Review: The Mindy Project (Pilot)
Note: Also check this review out over at 20 Something Magazine!
Just before watching The Mindy Project, I wondered, What’s happening with The Office again? I’ve seen every episode because, after Jim and Pam, there was Erin and Andy, who haven’t “loved each other at the same time” (as Andy laments to Erin in the episode in which they finally do love each other at the same time). I found that perhaps more heart-breaking than Pam and Jim’s fairly common inability, in the early seasons, to get out of their own way to get together.
By the time Ed Helms, who plays Andy in The Office, turns up as Mindy’s date Dennis in The Mindy Project, concerns about The Office were gone. Despite some misgivings with actors whose characters and/or shows are named after them, I was buying in.
Mindy Lahiri is not a damaged waif: no horrific childhood to overcome (young Mindy does homework on the couch while watching romantic comedies); no eating disorders (though she refers to herself as chubby and says that her body mass index is “not great,” she’s not obsessed with becoming thin); no drug issues (“I didn’t know that pot and marijuana were the same thing until college”). She’s got the triumvirate – smart, funny, and pretty. As an ob/gyn, she’s successful and educated. Apart from her lack of a romantic partner, her life is pretty great, and that she seems to recognize this makes her appealing.
Mindy’s love for romantic comedies informs her character and the set-up of the show. In college, while everyone is her dorm is partying and making out, she’s watching Notting Hill. She’s so tuned in to the formulas of these movies that when Tom (Bill Hader), who caught her eye in the previous scene, enters the elevator after her, she recognizes her own meet-cute in progress and whispers in awe, “It’s happening.”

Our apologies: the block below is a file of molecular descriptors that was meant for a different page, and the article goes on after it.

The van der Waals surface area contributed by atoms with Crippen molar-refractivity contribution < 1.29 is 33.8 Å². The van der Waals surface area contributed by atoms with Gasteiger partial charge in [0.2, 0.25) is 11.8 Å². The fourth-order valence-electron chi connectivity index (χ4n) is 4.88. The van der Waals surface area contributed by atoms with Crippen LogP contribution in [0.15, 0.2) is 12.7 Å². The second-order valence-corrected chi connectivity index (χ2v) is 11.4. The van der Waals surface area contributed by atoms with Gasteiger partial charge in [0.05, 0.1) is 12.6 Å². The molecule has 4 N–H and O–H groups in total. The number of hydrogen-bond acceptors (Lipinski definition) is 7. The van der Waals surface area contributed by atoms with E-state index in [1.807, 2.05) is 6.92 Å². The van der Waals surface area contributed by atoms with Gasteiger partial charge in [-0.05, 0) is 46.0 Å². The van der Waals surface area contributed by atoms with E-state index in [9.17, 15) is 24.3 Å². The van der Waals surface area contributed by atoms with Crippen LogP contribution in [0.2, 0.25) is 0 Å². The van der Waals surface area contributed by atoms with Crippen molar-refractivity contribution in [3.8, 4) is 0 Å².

Tom dumps her and marries another woman, and her drunken oversharing at the wedding leads to her arrest after falling into a pool and being told off by a “hot, mean doll” that no one will ever love her if she doesn’t get it together. This sets up The Mindy Project, the project being, I gather, that she’s going to get it together.
Last season ushered in the ladies: The New Girl, 2 Broke Girls, Don’t Trust the B in Apartment 23, Girls. All of these shows featured women in ways that were creative, interesting, and funny and, though the characters have their various problems, they’re all pretty normal. Depicting a 31-year-old woman who is essentially funny, sweet, and kind of dorky, if a bit lovelorn and anxious about the usual things (age, weight, the future), The Mindy Project is a nice addition to this mix of women who are doing pretty ok.
Plus, The Mindy Project has great men, in particular Danny, played by Chris Messina. Messina has had my heart since his pot-growing mountain man in Humboldt County. When Danny enters Mindy’s elevator, it’s clear he’s her foil, a fellow doctor who is the manly counterpart to Mindy’s sparkly girlishness. The audience is twice told about his fistfight at a Springsteen show. In my favorite scene, Danny asks Mindy about her date with Dennis:
“Was he a man?”
“What do you mean? Yeah, of course he was a man.”
“No I mean, like, was he a man?”
“Danny, don’t just repeat it and expect me to understand what you’re saying.”
“Was this the kind of guy who, if you heard glass breaking in the middle of the night, is he going to jump out of bed, say ‘stay here,’ and look through the house naked with a baseball bat, or is he going to hide under the covers with you?”
It’s clear that Danny is the naked-baseball-bat kind of guy, and the women viewers will love him for it.
Kaling’s affection for romantic comedies has paid off with her own show – quick, witty, and funny, with likable leads who are clearly meant to be together but don’t know it, or want to know it, yet. I am looking forward to watching them figure it out.